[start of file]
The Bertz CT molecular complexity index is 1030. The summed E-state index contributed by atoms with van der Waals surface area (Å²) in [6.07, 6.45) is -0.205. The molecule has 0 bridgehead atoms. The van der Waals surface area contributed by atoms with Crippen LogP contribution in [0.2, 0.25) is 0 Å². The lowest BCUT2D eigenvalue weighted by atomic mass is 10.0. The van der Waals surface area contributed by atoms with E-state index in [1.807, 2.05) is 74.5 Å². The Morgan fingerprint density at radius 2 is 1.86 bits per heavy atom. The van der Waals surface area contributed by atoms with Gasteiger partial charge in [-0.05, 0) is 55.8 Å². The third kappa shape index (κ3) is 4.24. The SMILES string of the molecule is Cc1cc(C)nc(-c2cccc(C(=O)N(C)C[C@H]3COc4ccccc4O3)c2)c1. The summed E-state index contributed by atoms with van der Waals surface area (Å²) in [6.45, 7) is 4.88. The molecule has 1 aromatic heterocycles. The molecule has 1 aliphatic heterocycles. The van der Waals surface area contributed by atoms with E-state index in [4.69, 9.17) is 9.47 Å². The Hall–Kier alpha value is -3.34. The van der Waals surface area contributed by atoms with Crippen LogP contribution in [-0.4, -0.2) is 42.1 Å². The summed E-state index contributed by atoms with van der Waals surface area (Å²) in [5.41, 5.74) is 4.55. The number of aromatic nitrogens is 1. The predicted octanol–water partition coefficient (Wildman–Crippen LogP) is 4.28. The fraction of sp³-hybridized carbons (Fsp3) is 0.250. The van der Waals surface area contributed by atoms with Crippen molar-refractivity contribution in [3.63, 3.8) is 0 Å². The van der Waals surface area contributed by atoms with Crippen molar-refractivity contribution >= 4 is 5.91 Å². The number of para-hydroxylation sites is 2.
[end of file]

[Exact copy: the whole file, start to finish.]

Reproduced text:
The Bertz CT molecular complexity index is 1030. The summed E-state index contributed by atoms with van der Waals surface area (Å²) in [6.07, 6.45) is -0.205. The molecule has 0 bridgehead atoms. The van der Waals surface area contributed by atoms with Crippen LogP contribution in [0.2, 0.25) is 0 Å². The lowest BCUT2D eigenvalue weighted by atomic mass is 10.0. The van der Waals surface area contributed by atoms with E-state index in [1.807, 2.05) is 74.5 Å². The Morgan fingerprint density at radius 2 is 1.86 bits per heavy atom. The van der Waals surface area contributed by atoms with Gasteiger partial charge in [-0.05, 0) is 55.8 Å². The third kappa shape index (κ3) is 4.24. The SMILES string of the molecule is Cc1cc(C)nc(-c2cccc(C(=O)N(C)C[C@H]3COc4ccccc4O3)c2)c1. The summed E-state index contributed by atoms with van der Waals surface area (Å²) in [6.45, 7) is 4.88. The molecule has 1 aromatic heterocycles. The molecule has 1 aliphatic heterocycles. The van der Waals surface area contributed by atoms with E-state index in [4.69, 9.17) is 9.47 Å². The Hall–Kier alpha value is -3.34. The van der Waals surface area contributed by atoms with Crippen LogP contribution in [-0.4, -0.2) is 42.1 Å². The summed E-state index contributed by atoms with van der Waals surface area (Å²) in [5.41, 5.74) is 4.55. The number of aromatic nitrogens is 1. The predicted octanol–water partition coefficient (Wildman–Crippen LogP) is 4.28. The fraction of sp³-hybridized carbons (Fsp3) is 0.250. The van der Waals surface area contributed by atoms with Crippen molar-refractivity contribution in [3.63, 3.8) is 0 Å². The van der Waals surface area contributed by atoms with Crippen molar-refractivity contribution >= 4 is 5.91 Å². The number of para-hydroxylation sites is 2.